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LINGUIST List 16.3071

Mon Oct 24 2005

Qs: 'Eensy Weensy Spider'; Questions in Art Museum

Editor for this issue: Jessica Boynton <jessicalinguistlist.org>


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Directory
        1.    Lynn Santelmann, Regional Variants on 'Eensy Weensy Spider'
        2.    Chris Boyd, Visitor Questions in an Art Museum


Message 1: Regional Variants on 'Eensy Weensy Spider'
Date: 24-Oct-2005
From: Lynn Santelmann <santelmannlpdx.edu>
Subject: Regional Variants on 'Eensy Weensy Spider'


Does anyone know anything about regional (dialectal?) variations on the
English children's song ''The eensy weensy spider''?

Having lived in various parts of the (northern) U.S., I've heard both
''itsy bitsy spider'' and ''eensy weensy spider'' -- so much so that I'm
now at a perpetual loss whether to sing ''itsy bitsy'' or ''eensy weensy''
to my children!

I'm just curious as to where the boundaries lie, and whether the use of
itsy bitsy vs. eensy weensy reflects a more general choice of one or the
other as diminutives.

I've done a quick lit search on LLBA and not found anything. I will gladly
post a summary of replies.

Lynn Santelmann
Associate Professor Applied Linguistics
Portland State University

Linguistic Field(s): Historical Linguistics
                            Language Acquisition
                            Sociolinguistics

Message 2: Visitor Questions in an Art Museum
Date: 17-Oct-2005
From: Chris Boyd <museumvisitoryahoo.com>
Subject: Visitor Questions in an Art Museum


Hello,

I’m new to the field of linguistics and am in need of advice. I am a museum
security guard at the Metropolitan in New York. I’m doing an Ed.M. in art
education at Teachers College Columbia. My thesis topic is: Do These Stairs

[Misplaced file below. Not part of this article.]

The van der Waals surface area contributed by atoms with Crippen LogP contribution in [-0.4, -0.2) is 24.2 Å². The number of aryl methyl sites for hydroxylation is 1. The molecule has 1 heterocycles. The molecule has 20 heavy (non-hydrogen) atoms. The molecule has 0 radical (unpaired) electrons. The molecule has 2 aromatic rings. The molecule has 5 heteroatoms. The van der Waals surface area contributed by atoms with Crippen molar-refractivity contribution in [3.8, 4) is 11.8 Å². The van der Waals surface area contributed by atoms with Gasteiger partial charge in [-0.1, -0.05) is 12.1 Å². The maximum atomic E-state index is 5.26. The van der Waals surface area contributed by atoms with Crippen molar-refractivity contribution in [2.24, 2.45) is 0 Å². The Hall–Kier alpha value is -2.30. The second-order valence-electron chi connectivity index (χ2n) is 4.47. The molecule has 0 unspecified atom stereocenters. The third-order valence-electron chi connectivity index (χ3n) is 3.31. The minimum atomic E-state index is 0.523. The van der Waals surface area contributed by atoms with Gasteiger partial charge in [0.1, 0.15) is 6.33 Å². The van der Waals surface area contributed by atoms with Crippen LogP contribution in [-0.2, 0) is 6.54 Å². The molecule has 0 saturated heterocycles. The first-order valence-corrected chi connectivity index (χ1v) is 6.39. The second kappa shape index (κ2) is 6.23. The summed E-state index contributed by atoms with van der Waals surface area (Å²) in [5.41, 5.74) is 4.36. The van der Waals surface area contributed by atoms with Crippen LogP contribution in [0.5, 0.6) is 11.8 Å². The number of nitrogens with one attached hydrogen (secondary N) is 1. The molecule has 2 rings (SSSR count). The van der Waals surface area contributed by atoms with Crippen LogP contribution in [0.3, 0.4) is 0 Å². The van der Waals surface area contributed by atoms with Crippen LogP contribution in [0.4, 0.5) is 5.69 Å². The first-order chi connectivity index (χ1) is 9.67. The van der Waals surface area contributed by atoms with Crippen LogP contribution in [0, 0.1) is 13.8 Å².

Go Up? Visitor Questions and Museum Education. I’m analyzing visitors’
comments and questions to security staff in a number of ways. Apart from
strait forward stuff like categories and percents (23% of questions on
rainy weekday mornings are about orientation) etc., I’m also hoping to
analyze the words visitors use to ask their questions. For example:

Where is the Picasso?
The Picassos are?
Hello, Picasso?
Picasso?
Am I headed to the Picasso?
How do I get to Picasso?
Am I close to the Picasso?
Do you know the way to the Picassos?
Could you direct me to the Picasso?
Sorry, do you think you could tell me where the Picasso is?
Can you tell me, like, where the Picasso is?
What’s the way to Picasso?
How far do I have to go for Picasso?

I’m looking for Picasso.
I’m making my way to Picasso.
Tell me where Picasso is.
Tell me how to get to Picasso.
I have a feeling I’m not near the Picasso.
I need to see the Picasso

How do I analyze this? Has anyone published a nice neat methodology for
categorizing the variety of speech acts with the same ostensible purpose?
I’d be especially interested to read something with a psychological bias,
because that’s where I think this is going.

Thanks a lot for your suggestions.

Chris Boyd

Linguistic Field(s): Discourse Analysis
                            Pragmatics

Subject Language(s): English (eng)



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